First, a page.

by Ed Symkus

A lot of rumors have been preceding the release of this unrelenting look at the hell of war, vigorously and unflinchingly directed by Ridley Scott. Based on Mark Bowden's bestselling account of U.S. involvement in Somalia in the early '90s, and of the subsequent harrowing battle of Mogadishu, the film has been accused of too closely resembling the first 20 minutes of Saving Private Ryan and of lacking in the character development department.

Those two points, however, aren't exactly accurate. Saying that this 150-minute film is simply an expansion of what Spielberg created in the prologue of his World War II opus doesn't do justice to Black Hawk Down. While Spielberg did indeed recreate some of the vicious realities of war, that film pretty much calmed down in intensity after the opening. Black Hawk Down does no such thing.

Back to that in a moment.

As far as the business of "no character development," that statement is ridiculous. The entire first act introduces the major players -- Josh Hartnett, Ewan McGregor, Tom Sizemore, William Fichtner and Sam Shepard, to name a few -- and gives plenty of information about who they are and, in some cases, where they've been and what they're made of. As they all eventually get thrown into some kind of combat situation -- Shepard's Major General Garrison does all of his fighting in the war room -- they go through all sorts of change, some of it emotional, some of it physical.

Take these two points and mix them together, and you've got a powerful piece of cinema that brings not only its characters, but also its viewers, on a long, tough journey. There's nothing fun about Black Hawk Down, but it stands and will remain for some time as a stunning piece of cinema.

The history of Somalia in the early '90s is not a pretty one. Civil war was in progress, the United States was trying to drop food into the country, warlords were stealing it, and by 1993 our government decided to send in the elite Delta Force to assist in the protection of human rights. All of this is explained in words flashed across the screen and in a sequence of philosophical wartime discussions between men on each side of the campaign.

The mission that eventually comes to light is one of assassination, an order to get the bad guy, which requires U.S. soldiers to enter an area regarded as "entirely hostile." Just before the operation, there's a peek at the excitement among the young soldiers. Some of them are there to "kick ass," and they can't wait to get going. But there's also an accompanying fear of what may be laying ahead in this hot, sweaty, unforgiving place. And in the middle of it all, there are questions concerning whether American soldiers should even be involved, since this started as a civil war.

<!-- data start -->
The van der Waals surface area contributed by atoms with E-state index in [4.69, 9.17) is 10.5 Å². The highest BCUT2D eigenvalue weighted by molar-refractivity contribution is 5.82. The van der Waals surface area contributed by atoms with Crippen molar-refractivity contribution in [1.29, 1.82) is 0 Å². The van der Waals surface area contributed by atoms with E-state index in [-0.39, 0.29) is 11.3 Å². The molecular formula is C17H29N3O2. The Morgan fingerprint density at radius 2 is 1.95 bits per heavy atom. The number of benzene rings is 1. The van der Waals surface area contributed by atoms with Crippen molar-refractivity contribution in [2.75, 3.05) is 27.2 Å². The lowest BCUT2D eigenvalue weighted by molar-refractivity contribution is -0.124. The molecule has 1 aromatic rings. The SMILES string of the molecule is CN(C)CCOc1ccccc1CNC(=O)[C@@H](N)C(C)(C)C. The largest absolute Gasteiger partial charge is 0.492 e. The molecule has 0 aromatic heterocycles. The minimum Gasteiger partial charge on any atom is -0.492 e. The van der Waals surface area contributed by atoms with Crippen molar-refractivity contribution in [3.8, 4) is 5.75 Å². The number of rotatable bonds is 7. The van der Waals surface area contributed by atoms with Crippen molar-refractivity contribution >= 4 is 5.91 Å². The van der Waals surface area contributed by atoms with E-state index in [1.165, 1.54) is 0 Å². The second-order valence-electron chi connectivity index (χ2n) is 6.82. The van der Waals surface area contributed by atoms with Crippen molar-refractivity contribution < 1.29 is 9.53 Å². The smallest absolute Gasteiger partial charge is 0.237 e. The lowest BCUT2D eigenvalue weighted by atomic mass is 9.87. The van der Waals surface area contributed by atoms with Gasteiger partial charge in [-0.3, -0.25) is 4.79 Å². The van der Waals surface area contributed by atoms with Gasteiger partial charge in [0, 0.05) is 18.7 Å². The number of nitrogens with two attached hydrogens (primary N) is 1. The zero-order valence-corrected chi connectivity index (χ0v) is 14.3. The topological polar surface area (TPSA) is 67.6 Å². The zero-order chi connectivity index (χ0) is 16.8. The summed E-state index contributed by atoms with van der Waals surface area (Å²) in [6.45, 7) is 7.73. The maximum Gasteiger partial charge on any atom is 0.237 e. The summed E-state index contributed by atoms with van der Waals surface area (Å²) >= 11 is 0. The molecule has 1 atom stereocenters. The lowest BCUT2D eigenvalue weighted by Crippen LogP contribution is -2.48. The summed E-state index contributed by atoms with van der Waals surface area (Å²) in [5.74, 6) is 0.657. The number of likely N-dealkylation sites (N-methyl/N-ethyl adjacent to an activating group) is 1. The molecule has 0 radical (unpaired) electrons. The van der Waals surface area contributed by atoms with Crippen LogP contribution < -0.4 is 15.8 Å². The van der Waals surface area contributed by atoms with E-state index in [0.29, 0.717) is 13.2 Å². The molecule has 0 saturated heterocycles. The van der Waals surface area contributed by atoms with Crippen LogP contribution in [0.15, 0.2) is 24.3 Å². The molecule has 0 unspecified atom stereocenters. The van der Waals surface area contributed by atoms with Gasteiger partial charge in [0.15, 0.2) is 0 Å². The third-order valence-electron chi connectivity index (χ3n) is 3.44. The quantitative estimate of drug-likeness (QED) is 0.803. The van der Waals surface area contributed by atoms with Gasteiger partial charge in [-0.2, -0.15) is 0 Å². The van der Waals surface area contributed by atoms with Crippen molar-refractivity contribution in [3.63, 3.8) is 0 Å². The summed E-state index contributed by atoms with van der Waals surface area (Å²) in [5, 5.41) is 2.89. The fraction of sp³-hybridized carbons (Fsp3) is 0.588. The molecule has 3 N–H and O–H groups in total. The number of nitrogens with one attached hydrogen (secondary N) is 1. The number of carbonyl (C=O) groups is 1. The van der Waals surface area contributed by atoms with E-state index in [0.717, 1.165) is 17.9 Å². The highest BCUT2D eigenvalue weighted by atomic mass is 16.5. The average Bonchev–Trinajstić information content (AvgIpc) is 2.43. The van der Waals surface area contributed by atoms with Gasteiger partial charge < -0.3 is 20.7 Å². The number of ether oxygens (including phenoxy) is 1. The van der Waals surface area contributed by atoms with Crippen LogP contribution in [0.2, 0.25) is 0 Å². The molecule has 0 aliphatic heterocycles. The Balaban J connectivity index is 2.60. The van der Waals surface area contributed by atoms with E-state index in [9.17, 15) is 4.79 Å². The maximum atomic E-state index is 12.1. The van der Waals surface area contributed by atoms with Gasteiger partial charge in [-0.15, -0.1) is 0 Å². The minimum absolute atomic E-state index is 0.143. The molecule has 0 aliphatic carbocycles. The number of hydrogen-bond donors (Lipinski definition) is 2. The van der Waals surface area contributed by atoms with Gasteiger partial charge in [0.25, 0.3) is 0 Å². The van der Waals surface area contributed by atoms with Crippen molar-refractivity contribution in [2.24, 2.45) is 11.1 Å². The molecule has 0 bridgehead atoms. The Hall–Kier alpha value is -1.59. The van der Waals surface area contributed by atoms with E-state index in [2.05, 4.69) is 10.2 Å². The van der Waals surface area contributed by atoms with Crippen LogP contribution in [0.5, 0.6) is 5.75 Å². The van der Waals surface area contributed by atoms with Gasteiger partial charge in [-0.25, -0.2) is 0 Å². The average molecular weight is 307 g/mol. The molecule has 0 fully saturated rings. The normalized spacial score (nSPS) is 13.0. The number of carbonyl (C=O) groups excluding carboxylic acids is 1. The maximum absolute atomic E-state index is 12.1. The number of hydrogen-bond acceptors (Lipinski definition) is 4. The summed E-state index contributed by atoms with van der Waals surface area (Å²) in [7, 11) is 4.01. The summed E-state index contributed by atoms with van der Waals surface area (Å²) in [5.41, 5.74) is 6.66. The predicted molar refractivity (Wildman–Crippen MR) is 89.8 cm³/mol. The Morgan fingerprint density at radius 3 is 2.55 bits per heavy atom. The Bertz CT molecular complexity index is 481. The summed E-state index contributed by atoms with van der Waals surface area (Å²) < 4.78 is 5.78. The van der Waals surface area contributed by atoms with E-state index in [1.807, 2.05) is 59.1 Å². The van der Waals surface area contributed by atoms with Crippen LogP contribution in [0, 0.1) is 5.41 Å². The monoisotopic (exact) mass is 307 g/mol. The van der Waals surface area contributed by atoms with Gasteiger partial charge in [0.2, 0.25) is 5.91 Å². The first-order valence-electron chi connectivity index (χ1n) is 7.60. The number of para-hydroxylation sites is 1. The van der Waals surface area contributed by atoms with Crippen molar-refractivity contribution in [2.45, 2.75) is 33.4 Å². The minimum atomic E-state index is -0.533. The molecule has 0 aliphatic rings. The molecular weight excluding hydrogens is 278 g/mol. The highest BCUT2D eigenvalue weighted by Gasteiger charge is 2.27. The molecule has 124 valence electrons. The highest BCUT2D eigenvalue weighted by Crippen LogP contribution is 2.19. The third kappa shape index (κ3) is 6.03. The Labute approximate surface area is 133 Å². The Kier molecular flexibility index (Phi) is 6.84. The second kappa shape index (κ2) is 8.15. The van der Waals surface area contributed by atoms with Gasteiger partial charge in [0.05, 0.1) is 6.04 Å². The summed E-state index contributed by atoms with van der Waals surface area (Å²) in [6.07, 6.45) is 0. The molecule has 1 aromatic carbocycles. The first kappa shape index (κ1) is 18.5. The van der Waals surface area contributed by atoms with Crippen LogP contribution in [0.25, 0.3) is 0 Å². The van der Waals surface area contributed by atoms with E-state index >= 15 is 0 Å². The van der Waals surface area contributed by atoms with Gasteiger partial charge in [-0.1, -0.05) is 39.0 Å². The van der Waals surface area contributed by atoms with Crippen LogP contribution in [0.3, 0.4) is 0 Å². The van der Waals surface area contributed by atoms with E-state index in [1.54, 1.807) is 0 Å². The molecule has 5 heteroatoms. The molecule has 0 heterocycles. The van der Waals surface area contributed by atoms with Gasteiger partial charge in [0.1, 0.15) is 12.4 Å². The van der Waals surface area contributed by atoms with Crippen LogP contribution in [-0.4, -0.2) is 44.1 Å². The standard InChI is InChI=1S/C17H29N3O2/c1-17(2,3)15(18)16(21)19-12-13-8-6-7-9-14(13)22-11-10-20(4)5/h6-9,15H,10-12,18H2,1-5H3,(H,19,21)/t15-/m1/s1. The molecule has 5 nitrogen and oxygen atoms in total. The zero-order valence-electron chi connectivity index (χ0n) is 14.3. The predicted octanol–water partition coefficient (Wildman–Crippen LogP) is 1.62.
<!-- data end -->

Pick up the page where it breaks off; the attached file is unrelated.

But all of this comes far too late for anyone involved, and very soon there are spectacular camera shots of helicopters flying toward and touching down on already war-torn city streets. Accompanying the men are two orders from on high -- don't shoot unless you're shot at, and don't leave anyone behind. Yet almost immediately there are accidents, injuries, panic and chaos. There are rooftop snipers, a well-armed and very determined militia, people and dogs -- lots of dogs -- running around.

For the next two hours, just after one of the big choppers is knocked out of the sky, the film is one huge assault. There's constant noise, constant fear, more artillery fired than in any film I can recall, and it's the viewers, along with the soldiers, who are placed right in the thick of it.

Experientially, this is far more involving than Saving Private Ryan; there is simply nowhere to hide. The attacks come from every direction, and the gunfire is often broken up by small missiles being fired directly at the soldiers.

Because of the reality of the situation, the actors playing the soldiers are soon caked with dirt and blood and pieces of buildings and who knows what else. It's not long before it's practically impossible to tell the characters apart. This might have something to do with those reports of faulty character development, but whoever is writing that stuff should get out of the business.

This is what great filmmaking is all about -- grab on to the audience and don't let go. It's very hard even to begin thinking about anything else while watching this. You are totally involved. Even if you can't tell the soldiers apart, you both care and fear for them. And when one of those small rockets comes flying, you duck.

Then there's that other group of detractors who claim that the film should have been held off for a while, since we're currently at war. They oppose the timing of Black Hawk's release, especially since history records our involvement in Somalia as a failure. That's an issue people can take sides over, but there's no debate at all about the fact that Ridley Scott has made an anti-war film for the ages. And there's always room for that kind of art.

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